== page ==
Note: Some problems that arise when running plays with youth basketball players is that you may have a few that every time they touch the ball they just want to “jack it up” and shoot every time they touch the ball. It is very hard to make younger players understand that the play is not a “one pass and shoot” offense, and that there are certain players that you want to shoot. The most important part of basketball to youth players is shooting, they all want to shoot, but not all are going to be high percentage shooters.
4. Vs. a Defense (Scrimmaging): Now comes the hard part. The play always works great without any defense, but now you have to see what will happen with some defense. Put your second team out there is a defense that the offense would be run against. The first thing I do is make it a “controlled” scrimmage (stop it and review options, responsibilities at will). This helps the players feel more comfortable with running the play. Once I feel the players are ready, we go full court and run a full scrimmage. I remind the players that this is practice so it’s ok to make mistakes, but they must work on fixing those mistakes.
Note: Scrimmages will tell a good story of how the players will do in “game like” situations. If you have a player that keeps making the same mistakes over and over, you may need to replace that player in the line up or move them to a different position. It is always a good thing to try different players in different line ups, etc.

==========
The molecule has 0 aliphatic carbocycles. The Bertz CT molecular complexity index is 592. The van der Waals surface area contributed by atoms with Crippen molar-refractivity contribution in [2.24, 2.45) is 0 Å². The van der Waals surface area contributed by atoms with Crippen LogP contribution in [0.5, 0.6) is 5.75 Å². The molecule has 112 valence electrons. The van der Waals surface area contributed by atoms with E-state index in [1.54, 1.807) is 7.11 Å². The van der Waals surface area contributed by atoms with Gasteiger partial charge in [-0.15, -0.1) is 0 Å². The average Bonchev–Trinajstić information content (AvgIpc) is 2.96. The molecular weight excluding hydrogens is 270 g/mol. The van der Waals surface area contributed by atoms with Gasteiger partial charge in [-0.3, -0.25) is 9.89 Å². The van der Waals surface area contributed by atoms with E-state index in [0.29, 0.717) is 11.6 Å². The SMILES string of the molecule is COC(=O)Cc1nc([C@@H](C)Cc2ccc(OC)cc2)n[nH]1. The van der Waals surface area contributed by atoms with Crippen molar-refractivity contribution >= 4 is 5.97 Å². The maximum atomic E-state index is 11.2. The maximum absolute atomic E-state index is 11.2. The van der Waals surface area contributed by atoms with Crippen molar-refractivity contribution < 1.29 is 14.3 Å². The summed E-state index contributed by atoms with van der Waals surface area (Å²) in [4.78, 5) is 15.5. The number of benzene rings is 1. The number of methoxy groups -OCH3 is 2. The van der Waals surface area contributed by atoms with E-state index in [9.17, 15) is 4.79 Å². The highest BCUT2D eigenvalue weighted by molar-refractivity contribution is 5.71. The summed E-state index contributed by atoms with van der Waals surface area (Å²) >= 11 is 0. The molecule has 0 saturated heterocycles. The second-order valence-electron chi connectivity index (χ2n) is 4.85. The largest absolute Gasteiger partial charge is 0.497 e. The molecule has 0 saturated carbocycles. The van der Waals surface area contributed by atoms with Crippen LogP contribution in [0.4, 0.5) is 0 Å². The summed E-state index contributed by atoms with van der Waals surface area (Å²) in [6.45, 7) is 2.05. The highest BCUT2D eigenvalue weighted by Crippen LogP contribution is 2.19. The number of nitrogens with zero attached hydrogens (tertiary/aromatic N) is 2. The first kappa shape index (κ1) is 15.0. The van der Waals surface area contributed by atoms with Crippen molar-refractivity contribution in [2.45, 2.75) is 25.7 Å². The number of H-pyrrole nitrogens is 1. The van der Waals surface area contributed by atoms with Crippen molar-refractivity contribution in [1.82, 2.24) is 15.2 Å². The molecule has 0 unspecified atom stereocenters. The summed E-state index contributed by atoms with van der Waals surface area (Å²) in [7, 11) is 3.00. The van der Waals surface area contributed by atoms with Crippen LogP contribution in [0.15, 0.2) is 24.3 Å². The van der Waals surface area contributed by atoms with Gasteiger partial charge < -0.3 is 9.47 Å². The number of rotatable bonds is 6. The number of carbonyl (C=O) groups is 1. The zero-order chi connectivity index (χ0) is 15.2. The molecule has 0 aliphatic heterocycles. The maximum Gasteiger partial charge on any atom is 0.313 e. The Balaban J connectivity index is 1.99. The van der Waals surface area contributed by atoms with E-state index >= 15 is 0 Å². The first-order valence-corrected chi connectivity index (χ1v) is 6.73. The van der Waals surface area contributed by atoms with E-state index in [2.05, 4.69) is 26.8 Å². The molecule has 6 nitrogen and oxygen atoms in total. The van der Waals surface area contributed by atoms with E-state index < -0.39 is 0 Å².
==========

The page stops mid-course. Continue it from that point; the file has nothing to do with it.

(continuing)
5. Game Evaluation: It is one thing to play against your second string players, but now you have to see how the team will do against another team. Find teams to scrimmage as much as possible. You really don’t want to find out what works and what doesn’t during your “real” games. I usually discuss what I need to work on with the other coach so there are no problems during the scrimmage. One scrimmage I just showed up with my team, and the other coach just pressed the whole scrimmage – it was really early in the season and I did not have the team ready for this. After that my I always communicated with the other coaches so I knew what to expect – no more surprises. Take plenty of notes, video taping the scrimmage is a must, and try different line ups.
There are many ways to teaching basketball plays, this is the one that I have used and have had success with. It may or may not work for all coaches. I just know that I have watched many coaches teach plays and realized that there are many “wrong” ways to do this. I have witnessed many coaches take 5 minutes to teach their team a play, then yell at the players for not running it correctly during the games. Most of the time yelling things that should have been taught in the first place. Many times it will depend on how old your players are, how much experience they have, etc. If you have a very experienced team then you may be able to skip a couple steps, but if your team does not have a lot of experience – these 5 steps will work just fine for you. Take the time to “teach” the plays to your players, and you will notice improvements and success!